Davies complains that prisoners have better libraries than the public; Grayling agrees

Prison bars“Prisoners are ‘far better served’ by library facilities than the general public, an MP has claimed. … Some prisons carry more than 16 books for every inmate, compared to just one book per resident in a community library, Philip Davies, the Conservative MP for Shipley, told the Commons. … Chris Grayling, the Justice Secretary who has faced criticism after banning inmates from receiving books in the post under a crackdown on perks, said Mr Davies was ‘entirely right’.” – Daily Telegraph

A new climate change pact won’t include financial penalties, reveals Davey

“A pivotal global climate change deal due to be signed in Paris at the end of next year is unlikely to include financial penalties for any countries that end up breaching it, the UK energy and climate secretary has revealed. … ‘I think that’s going to be quite a stretch,’ said Ed Davey, in one of the first public comments on how the pact might work by a senior minister involved in the complex international negotiations shaping the agreement.” – Financial Times

  • pound-coin“Families could end up forking out more for smart energy meters than they will save, MPs have suggested. … The Public Accounts Committee said the average cost of installing 53million of the devices over five years could amount to £215 per household, or £43 a year, with the expense added to bills. … But over the same period, households can expect to shave only around £26 a year off their bills, the MPs said.” – Daily Mail
  • “Customers who are owed £153million by rip-off energy firms could get their money back under a scheme unveiled by the industry today.” – Daily Mail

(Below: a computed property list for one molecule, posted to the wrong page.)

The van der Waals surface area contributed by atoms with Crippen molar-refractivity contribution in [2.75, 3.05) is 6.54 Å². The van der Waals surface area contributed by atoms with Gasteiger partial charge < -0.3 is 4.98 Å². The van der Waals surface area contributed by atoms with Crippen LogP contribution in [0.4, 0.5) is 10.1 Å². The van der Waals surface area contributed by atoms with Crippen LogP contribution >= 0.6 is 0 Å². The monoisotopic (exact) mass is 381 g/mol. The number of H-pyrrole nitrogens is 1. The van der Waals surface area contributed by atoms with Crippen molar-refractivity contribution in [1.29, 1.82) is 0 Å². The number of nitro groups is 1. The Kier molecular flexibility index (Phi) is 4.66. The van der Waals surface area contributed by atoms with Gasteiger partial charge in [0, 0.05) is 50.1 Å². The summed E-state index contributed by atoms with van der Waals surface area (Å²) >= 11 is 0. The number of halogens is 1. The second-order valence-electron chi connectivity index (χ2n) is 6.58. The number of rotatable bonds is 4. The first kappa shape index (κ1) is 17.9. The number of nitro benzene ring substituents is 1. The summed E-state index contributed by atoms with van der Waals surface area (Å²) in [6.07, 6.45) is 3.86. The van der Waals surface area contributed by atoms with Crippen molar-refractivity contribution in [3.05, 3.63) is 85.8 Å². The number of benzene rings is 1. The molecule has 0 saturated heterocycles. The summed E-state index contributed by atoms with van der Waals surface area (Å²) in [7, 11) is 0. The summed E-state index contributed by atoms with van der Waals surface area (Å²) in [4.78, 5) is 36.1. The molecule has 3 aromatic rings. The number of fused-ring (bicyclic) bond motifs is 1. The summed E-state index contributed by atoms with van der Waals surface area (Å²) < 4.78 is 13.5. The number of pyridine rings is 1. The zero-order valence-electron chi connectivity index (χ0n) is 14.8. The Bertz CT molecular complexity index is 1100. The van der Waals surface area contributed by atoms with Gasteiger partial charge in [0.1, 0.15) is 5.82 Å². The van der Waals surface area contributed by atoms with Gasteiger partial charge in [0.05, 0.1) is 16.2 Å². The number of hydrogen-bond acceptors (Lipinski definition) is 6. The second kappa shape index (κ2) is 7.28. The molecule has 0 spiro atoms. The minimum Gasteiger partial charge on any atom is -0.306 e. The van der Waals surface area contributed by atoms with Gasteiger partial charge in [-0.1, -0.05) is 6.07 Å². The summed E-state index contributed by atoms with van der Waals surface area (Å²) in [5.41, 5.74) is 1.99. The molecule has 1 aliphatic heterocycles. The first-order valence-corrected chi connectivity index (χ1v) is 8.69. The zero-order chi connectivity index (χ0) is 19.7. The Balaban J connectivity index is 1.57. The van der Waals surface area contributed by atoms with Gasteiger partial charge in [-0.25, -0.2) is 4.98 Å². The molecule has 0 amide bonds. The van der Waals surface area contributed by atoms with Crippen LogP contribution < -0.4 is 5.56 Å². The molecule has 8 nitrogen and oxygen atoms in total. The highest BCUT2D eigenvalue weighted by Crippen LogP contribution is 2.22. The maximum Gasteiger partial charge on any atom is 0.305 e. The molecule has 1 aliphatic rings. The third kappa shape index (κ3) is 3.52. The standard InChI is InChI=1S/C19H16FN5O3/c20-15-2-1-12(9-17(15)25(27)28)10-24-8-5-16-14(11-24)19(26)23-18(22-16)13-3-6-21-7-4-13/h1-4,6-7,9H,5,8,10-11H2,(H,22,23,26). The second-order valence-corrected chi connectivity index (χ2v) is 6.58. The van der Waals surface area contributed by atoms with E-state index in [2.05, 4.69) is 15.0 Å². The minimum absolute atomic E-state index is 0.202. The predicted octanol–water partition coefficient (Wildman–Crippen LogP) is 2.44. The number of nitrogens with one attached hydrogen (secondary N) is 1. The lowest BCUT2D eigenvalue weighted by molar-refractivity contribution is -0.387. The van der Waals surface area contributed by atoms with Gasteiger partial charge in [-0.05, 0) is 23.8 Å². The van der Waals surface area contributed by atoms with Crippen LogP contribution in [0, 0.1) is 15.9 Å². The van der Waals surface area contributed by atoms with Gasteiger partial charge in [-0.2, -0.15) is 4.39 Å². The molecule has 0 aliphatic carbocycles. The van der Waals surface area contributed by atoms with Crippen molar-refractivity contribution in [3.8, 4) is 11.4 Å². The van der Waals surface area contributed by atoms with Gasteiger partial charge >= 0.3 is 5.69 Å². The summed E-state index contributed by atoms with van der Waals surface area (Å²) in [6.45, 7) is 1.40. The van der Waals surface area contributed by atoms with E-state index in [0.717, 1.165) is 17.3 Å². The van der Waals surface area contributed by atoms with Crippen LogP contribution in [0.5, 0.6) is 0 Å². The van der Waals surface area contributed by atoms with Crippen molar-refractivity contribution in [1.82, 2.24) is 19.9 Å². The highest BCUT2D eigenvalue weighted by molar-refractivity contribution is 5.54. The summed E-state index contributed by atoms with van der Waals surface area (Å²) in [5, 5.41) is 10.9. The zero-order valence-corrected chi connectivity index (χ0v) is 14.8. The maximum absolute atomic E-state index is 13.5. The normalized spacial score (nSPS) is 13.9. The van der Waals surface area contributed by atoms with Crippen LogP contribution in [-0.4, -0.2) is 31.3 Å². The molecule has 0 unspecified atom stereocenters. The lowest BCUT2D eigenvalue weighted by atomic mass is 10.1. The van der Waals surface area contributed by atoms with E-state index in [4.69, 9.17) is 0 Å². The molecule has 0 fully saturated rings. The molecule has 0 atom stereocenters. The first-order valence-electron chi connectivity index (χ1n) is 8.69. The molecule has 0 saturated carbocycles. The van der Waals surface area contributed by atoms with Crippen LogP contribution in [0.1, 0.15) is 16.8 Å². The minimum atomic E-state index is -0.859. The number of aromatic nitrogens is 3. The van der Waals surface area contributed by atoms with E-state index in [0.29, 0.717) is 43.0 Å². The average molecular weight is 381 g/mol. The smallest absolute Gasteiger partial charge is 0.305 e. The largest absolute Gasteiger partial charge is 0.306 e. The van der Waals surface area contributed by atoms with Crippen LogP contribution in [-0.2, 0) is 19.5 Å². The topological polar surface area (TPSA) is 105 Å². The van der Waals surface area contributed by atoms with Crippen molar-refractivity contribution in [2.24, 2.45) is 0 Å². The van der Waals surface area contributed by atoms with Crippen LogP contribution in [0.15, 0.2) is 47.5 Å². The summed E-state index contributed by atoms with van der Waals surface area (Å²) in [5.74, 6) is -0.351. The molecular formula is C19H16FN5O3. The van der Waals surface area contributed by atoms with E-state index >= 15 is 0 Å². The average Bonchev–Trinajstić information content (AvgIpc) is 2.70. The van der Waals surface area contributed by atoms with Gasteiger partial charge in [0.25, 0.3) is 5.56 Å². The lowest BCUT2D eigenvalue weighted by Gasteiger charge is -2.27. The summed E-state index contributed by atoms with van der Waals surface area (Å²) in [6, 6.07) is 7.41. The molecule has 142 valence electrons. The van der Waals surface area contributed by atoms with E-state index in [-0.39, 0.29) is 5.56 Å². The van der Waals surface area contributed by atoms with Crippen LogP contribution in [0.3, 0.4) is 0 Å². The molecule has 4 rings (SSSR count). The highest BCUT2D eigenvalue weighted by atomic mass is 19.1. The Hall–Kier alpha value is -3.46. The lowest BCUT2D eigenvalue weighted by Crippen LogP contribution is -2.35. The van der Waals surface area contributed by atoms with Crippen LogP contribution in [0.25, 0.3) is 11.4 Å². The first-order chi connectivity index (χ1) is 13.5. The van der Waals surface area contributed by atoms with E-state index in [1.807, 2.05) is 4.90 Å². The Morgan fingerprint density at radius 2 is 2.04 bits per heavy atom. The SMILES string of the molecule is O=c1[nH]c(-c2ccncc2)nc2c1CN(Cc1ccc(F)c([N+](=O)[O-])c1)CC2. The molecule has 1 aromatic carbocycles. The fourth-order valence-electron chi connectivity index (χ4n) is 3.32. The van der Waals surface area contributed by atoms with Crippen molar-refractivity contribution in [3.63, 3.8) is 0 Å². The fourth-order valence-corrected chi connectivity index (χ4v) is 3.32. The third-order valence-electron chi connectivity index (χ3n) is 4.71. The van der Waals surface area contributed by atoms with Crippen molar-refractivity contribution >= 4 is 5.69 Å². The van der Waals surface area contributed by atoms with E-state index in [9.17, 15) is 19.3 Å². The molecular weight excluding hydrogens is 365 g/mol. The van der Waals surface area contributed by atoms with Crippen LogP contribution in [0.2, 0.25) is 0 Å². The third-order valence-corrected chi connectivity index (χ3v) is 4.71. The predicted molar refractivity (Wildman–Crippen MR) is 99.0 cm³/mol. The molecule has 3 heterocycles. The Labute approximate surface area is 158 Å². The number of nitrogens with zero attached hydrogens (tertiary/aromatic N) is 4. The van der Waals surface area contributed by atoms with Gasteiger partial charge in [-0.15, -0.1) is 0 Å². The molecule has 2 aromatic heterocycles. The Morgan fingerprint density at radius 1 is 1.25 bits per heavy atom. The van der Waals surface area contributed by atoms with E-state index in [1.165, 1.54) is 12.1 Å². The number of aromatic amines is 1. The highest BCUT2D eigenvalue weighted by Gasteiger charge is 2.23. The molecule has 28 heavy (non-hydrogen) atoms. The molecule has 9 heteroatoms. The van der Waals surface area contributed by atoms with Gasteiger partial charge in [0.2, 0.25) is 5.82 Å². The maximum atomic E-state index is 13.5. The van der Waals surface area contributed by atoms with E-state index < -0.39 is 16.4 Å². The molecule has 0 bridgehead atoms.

• “British Gas will be forced to advise its 9m household customers that they would be better off switching to Sainsbury’s Energy, under plans from regulator Ofgem.” – Daily Telegraph

And comment:

  • “Prophetic visions can rouse politicians from complacency to save the planet” – Rowan Williams, The Guardian

> Yesterday: LeftWatch – The Lib Dems will fight the next election as a left wing party

Vaz calls for an emergency law to sack the Rotherham police commissioner

Keith Vaz“Keith Vaz, the home affairs select committee chairman, is to inquire about an ’emergency law’ to sack Shaun Wright, the embattled South Yorkshire police and crime commissioner (PCC), in the wake of last month’s child abuse revelations. … MPs called Wright a charlatan and ‘a dead PCC walking’ after he claimed he was doing a ‘very good job’. Wright said resigning would be the easy option, after widespread calls for him to step down.” – The Guardian

  • “Shaun Wright, the embattled police and crime commissioner who has refused to resign over the Rotherham child abuse scandal, sits on a Home Office task force combating child sexual violence, it has emerged.” – Daily Telegraph